A higher diagnostic accuracy can be obtained when squash smears are applied with frozen sections. However, it is important to integrate clinical and radiologic features of the patient as well as to know the cytopathologic features of the LEAT spectrum in the context of differential diagnosis to prevent misinterpretation in the IC 2).


A 29-year-old male from Bolivia, who lived in Spain, presented seizures and a multicystic brain lesion, initially suspected to be a dysembryoplastic neuroepithelial tumor (DNET). He underwent gross total resection of the mixed solid/cystic lesion. Pathology revealed gliosis, multiple interconnected cystic cavities with fibrous walls, inflammatory cell infiltration and no necrotizing granulomatous reaction. Inside the cavities, a parasitic form was identified as the larva of the cestode Spirometra mansoni. At 1-year follow-up, the patient had no deficits and was seizure free. Clinicians should be alerted to the possible existence of this rare entity in Europe, especially in patients from endemic areas with a possible infection history as well as “wandering lesions” on the MRI 3).

14-year-old woman admitted due to a right temporal lobe tumor.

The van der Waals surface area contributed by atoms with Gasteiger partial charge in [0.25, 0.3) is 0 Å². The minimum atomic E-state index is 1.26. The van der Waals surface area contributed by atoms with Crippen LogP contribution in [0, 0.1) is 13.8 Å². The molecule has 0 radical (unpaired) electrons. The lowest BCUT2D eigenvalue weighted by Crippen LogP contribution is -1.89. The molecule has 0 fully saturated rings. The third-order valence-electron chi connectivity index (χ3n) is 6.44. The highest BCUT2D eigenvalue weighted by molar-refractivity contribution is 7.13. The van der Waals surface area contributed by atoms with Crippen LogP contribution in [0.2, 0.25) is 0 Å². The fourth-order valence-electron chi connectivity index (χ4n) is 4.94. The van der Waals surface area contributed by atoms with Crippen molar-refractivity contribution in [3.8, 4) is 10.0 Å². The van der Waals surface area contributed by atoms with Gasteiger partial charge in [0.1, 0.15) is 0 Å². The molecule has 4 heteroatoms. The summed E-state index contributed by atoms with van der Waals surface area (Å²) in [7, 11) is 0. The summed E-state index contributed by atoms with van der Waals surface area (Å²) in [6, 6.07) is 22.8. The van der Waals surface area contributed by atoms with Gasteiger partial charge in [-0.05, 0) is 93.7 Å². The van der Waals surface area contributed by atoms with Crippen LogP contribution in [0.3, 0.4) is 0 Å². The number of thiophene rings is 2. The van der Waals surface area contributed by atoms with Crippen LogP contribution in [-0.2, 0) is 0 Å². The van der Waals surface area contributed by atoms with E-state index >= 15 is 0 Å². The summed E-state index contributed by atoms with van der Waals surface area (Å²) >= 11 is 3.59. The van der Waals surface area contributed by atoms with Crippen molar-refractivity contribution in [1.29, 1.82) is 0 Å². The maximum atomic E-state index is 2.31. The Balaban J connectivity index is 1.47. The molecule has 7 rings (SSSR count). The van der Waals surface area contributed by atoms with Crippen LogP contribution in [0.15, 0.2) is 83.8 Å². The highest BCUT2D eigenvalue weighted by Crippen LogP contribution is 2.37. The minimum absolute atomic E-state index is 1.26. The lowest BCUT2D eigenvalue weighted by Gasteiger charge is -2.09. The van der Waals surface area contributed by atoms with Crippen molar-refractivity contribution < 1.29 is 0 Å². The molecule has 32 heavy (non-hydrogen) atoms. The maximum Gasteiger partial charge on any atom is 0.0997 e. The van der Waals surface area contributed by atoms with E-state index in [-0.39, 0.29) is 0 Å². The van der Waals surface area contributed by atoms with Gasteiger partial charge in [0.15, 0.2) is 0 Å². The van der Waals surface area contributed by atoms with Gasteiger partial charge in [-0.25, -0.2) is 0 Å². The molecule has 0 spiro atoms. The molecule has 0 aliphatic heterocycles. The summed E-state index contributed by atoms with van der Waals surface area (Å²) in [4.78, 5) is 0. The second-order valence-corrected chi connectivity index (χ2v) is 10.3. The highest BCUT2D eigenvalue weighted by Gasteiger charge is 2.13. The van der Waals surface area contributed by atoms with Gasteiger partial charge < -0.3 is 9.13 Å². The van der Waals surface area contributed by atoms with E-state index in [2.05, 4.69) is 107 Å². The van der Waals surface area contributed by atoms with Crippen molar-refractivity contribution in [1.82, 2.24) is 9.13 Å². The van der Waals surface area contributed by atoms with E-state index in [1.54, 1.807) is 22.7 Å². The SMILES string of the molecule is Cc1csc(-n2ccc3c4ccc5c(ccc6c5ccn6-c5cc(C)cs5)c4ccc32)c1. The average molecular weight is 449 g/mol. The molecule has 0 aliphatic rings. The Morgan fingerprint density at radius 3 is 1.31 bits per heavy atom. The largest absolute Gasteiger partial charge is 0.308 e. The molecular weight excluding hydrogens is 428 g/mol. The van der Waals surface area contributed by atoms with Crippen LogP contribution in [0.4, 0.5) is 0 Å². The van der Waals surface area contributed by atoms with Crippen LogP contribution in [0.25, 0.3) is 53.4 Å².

She was transferred from other Hospital after finding a right temporal lesion on MRI in the context of seizures.

Unprovoked focal seizure. Paroxysmal episodes of blank stare, unresponsiveness, Orofacial Dyskinesia, Guttural sounds, and hypersalivation lasting approximately 30 seconds. Transient global amnesia. He refers to a similar episode a month ago.

Cranial magnetic resonance imaging without and with intravenous contrast (8ml gadovist) was performed with the usual protocol: sagittal T1 TSE, axial T2 TSE, coronal T2 TSE, axial T2 FLAIR, axial T2 EG and axial diffusion.

A signal alteration centered on the anterior pole of the right temporal lobe of approx. 2.2×2.7×1.7cm (TxAPxCC) associates diffuse cortical thickening and the presence of a heterogeneous lesion with a solid and microcystic component that is hypointense in the T1 sequences and hyperintense in the T2 sequences, it also presents a hyperintensity of the peritumoral signal and an increase in diffusion in DWI sequences without presenting signal drop in the ADC. The perfusion sequences did not show an increase in cerebral perfusion at this level with ADC: 1.3. This lesion presents a heterogeneous contrast uptake, drawing attention to the presence of a solid pole adjacent to the dura that presents intense enhancement, but does not present dural enhancement. These findings may be related to a dysembryogenic neuroepithelial tumor (DNET) or to a Ganglioglioma as the main differential diagnoses. No microbleeds were seen in the gradient echo T2 sequence or calcifications. The rest of the cerebral, cerebellar and brainstem parenchyma show no morphological or signal alterations. Middle line centered. Free basal and perimesencephalic cisterns. Centered ventricular system with preserved ventricular size. The main arterial and intracranial venous vessels show a caliber and signal void within normality. Unoccupied paranasal sinuses and mastoid cells. Slight descent of the cerebellar tonsils not significant (2 mm).